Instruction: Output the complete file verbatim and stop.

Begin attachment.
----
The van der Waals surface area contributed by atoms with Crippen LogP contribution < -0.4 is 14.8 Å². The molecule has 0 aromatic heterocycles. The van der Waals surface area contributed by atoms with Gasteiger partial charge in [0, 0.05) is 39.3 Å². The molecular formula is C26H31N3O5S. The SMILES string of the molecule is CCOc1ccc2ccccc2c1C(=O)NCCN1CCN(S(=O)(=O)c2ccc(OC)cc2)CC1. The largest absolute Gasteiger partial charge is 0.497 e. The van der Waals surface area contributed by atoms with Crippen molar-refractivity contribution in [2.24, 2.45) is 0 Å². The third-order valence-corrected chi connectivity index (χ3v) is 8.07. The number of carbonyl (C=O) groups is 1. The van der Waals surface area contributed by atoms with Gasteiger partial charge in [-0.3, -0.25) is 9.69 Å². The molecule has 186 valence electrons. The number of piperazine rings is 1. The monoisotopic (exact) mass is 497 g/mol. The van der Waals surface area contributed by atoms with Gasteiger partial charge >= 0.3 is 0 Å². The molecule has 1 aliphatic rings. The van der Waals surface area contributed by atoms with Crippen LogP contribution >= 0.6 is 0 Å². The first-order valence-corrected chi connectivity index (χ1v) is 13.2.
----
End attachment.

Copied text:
The van der Waals surface area contributed by atoms with Crippen LogP contribution < -0.4 is 14.8 Å². The molecule has 0 aromatic heterocycles. The van der Waals surface area contributed by atoms with Gasteiger partial charge in [0, 0.05) is 39.3 Å². The molecular formula is C26H31N3O5S. The SMILES string of the molecule is CCOc1ccc2ccccc2c1C(=O)NCCN1CCN(S(=O)(=O)c2ccc(OC)cc2)CC1. The largest absolute Gasteiger partial charge is 0.497 e. The van der Waals surface area contributed by atoms with Crippen molar-refractivity contribution in [2.24, 2.45) is 0 Å². The third-order valence-corrected chi connectivity index (χ3v) is 8.07. The number of carbonyl (C=O) groups is 1. The van der Waals surface area contributed by atoms with Gasteiger partial charge in [-0.3, -0.25) is 9.69 Å². The molecule has 186 valence electrons. The number of piperazine rings is 1. The monoisotopic (exact) mass is 497 g/mol. The van der Waals surface area contributed by atoms with Gasteiger partial charge >= 0.3 is 0 Å². The molecule has 1 aliphatic rings. The van der Waals surface area contributed by atoms with Crippen LogP contribution >= 0.6 is 0 Å². The first-order valence-corrected chi connectivity index (χ1v) is 13.2.